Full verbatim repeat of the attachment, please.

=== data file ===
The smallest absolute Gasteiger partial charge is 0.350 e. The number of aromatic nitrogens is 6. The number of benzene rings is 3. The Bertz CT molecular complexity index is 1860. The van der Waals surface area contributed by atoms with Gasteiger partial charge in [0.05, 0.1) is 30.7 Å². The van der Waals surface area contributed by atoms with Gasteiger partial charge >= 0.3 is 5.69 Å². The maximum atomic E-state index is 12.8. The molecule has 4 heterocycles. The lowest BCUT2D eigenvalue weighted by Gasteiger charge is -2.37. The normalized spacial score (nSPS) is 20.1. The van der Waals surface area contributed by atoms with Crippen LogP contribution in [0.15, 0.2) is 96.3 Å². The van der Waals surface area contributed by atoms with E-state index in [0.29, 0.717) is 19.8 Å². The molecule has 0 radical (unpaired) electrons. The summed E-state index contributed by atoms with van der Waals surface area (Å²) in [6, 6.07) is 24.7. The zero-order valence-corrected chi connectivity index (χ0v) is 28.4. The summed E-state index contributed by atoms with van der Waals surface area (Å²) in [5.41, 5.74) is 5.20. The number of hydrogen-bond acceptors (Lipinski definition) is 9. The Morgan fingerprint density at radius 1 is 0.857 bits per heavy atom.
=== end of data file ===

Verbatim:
The smallest absolute Gasteiger partial charge is 0.350 e. The number of aromatic nitrogens is 6. The number of benzene rings is 3. The Bertz CT molecular complexity index is 1860. The van der Waals surface area contributed by atoms with Gasteiger partial charge in [0.05, 0.1) is 30.7 Å². The van der Waals surface area contributed by atoms with Gasteiger partial charge >= 0.3 is 5.69 Å². The maximum atomic E-state index is 12.8. The molecule has 4 heterocycles. The lowest BCUT2D eigenvalue weighted by Gasteiger charge is -2.37. The normalized spacial score (nSPS) is 20.1. The van der Waals surface area contributed by atoms with Crippen LogP contribution in [0.15, 0.2) is 96.3 Å². The van der Waals surface area contributed by atoms with E-state index in [0.29, 0.717) is 19.8 Å². The molecule has 0 radical (unpaired) electrons. The summed E-state index contributed by atoms with van der Waals surface area (Å²) in [6, 6.07) is 24.7. The zero-order valence-corrected chi connectivity index (χ0v) is 28.4. The summed E-state index contributed by atoms with van der Waals surface area (Å²) in [5.41, 5.74) is 5.20. The number of hydrogen-bond acceptors (Lipinski definition) is 9. The Morgan fingerprint density at radius 1 is 0.857 bits per heavy atom.